A tent outside the Abu Atwans' home in Hebron.Credit: Amira Hass

Six years in Israel prisons

On June 24, the High Court of Justice ruled to suspend Abu Atwan’s detention because of his deteriorating health and because “he does not pose any danger at the moment.” As soon as his condition improves, the justices wrote, “the respondents [the Shin Bet and the army] must not be denied of potentially renewing the administrative detention.”

In light of the court's decision, Abu Atwan decided to carry on with his hunger strike. His unusual status of being neither a prisoner nor a free man meant he wasn’t chained to the bed, had visitors, including journalists, and when he could still talk, he spoke to members of his family by phone. But they didn’t receive permits to leave the West Bank to visit him.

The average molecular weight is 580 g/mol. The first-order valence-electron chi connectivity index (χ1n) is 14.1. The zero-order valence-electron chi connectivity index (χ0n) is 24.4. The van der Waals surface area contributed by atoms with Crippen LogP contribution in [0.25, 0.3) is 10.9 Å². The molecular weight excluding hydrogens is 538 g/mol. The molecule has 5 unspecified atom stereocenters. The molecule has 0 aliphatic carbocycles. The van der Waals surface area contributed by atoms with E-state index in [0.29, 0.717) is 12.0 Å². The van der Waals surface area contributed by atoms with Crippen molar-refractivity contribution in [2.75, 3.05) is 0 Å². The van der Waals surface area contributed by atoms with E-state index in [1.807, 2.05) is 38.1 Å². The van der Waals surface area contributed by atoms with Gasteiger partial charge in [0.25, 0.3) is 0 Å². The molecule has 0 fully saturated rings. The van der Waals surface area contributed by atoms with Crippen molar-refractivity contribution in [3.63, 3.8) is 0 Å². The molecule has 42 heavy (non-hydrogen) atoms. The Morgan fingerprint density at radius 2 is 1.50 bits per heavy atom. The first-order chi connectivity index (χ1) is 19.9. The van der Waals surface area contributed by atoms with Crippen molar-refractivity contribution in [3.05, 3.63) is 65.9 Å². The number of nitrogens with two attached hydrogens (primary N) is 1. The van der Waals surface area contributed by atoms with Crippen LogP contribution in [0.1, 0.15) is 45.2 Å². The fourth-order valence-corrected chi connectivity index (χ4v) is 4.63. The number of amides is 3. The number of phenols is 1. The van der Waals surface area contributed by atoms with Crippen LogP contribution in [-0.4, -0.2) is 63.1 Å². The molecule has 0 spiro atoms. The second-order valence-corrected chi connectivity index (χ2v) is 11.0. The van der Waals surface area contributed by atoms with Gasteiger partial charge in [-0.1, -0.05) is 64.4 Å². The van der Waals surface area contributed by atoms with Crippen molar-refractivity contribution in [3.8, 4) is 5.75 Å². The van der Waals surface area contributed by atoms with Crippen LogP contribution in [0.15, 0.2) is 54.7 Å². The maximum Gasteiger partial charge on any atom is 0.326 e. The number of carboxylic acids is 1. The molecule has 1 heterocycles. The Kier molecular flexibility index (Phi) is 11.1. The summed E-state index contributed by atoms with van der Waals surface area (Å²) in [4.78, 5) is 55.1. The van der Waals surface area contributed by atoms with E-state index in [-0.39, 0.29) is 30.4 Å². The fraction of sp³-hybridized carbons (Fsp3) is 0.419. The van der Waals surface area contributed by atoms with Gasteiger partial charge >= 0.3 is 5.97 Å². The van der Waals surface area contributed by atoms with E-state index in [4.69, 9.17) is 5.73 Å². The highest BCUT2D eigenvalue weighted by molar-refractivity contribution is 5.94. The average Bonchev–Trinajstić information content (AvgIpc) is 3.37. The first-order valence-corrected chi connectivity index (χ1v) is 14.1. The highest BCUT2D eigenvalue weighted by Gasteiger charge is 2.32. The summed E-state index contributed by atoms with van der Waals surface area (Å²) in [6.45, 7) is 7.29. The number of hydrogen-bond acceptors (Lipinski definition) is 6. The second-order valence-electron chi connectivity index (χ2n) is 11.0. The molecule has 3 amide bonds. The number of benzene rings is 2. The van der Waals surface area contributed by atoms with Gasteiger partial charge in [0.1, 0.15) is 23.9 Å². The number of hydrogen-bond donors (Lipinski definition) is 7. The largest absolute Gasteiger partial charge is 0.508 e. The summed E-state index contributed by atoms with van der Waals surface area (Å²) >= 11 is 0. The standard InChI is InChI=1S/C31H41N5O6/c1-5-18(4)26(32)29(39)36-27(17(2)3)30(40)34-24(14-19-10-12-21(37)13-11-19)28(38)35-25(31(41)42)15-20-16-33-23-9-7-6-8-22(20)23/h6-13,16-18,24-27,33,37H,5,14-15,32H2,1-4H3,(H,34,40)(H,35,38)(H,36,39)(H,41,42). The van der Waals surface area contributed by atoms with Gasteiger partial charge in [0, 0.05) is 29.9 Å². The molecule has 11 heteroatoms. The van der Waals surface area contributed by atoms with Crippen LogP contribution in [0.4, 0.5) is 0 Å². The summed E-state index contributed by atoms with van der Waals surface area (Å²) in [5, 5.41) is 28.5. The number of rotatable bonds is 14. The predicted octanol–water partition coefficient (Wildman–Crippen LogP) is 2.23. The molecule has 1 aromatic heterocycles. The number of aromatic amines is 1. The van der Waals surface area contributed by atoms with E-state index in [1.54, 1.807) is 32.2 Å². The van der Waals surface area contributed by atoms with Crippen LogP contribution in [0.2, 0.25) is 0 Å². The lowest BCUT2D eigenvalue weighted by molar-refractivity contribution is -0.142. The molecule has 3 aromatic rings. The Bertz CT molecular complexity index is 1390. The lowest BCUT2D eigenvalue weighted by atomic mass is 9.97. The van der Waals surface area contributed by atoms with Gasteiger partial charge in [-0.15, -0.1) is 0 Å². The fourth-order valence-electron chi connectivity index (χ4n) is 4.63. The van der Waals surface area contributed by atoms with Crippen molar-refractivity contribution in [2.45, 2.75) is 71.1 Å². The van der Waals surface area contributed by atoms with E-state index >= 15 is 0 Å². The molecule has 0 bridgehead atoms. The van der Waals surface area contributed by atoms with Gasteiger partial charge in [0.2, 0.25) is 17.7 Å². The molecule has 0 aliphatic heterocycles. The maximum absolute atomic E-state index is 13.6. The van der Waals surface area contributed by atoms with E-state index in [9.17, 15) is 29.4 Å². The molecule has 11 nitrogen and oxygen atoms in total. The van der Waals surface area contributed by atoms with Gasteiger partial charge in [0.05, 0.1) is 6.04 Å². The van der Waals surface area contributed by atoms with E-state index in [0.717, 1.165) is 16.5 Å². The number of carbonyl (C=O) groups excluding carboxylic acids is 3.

On Wednesday, the High Court of Justice ordered the state prosecution to disclose its position on Abu Atwan’s request of a transfer to a Palestinian hospital. In the meantime, however, his release was announced. Mahmoud al-Aloul, deputy chairman of the Fatah movement, delivered the news to the family.

This is his third administrative detention. His mother told Haaretz that when he was 19 he was sentenced to two years in prison after being convicted of hurling a firebomb at a military jeep. So far, he has spent six years in Israeli prisons. During the previous detentions, he also went on hunger strikes – once for 41 days and once for 20 days.